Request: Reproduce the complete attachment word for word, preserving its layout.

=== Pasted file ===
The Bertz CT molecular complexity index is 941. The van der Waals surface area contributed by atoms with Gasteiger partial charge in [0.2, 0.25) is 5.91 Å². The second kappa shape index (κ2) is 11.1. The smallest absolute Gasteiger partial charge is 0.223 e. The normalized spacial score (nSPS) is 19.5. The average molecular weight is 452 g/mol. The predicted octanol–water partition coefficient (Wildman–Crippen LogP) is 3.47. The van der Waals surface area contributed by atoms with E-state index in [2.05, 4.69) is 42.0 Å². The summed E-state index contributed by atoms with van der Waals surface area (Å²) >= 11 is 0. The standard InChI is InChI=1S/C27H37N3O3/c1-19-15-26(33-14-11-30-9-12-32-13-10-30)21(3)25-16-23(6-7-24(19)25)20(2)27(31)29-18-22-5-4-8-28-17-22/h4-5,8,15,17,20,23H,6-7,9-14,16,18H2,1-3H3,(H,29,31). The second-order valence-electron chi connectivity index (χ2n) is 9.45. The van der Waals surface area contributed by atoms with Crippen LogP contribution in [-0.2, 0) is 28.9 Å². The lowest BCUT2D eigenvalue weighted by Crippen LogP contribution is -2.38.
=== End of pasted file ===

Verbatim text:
The Bertz CT molecular complexity index is 941. The van der Waals surface area contributed by atoms with Gasteiger partial charge in [0.2, 0.25) is 5.91 Å². The second kappa shape index (κ2) is 11.1. The smallest absolute Gasteiger partial charge is 0.223 e. The normalized spacial score (nSPS) is 19.5. The average molecular weight is 452 g/mol. The predicted octanol–water partition coefficient (Wildman–Crippen LogP) is 3.47. The van der Waals surface area contributed by atoms with E-state index in [2.05, 4.69) is 42.0 Å². The summed E-state index contributed by atoms with van der Waals surface area (Å²) >= 11 is 0. The standard InChI is InChI=1S/C27H37N3O3/c1-19-15-26(33-14-11-30-9-12-32-13-10-30)21(3)25-16-23(6-7-24(19)25)20(2)27(31)29-18-22-5-4-8-28-17-22/h4-5,8,15,17,20,23H,6-7,9-14,16,18H2,1-3H3,(H,29,31). The second-order valence-electron chi connectivity index (χ2n) is 9.45. The van der Waals surface area contributed by atoms with Crippen LogP contribution in [-0.2, 0) is 28.9 Å². The lowest BCUT2D eigenvalue weighted by Crippen LogP contribution is -2.38.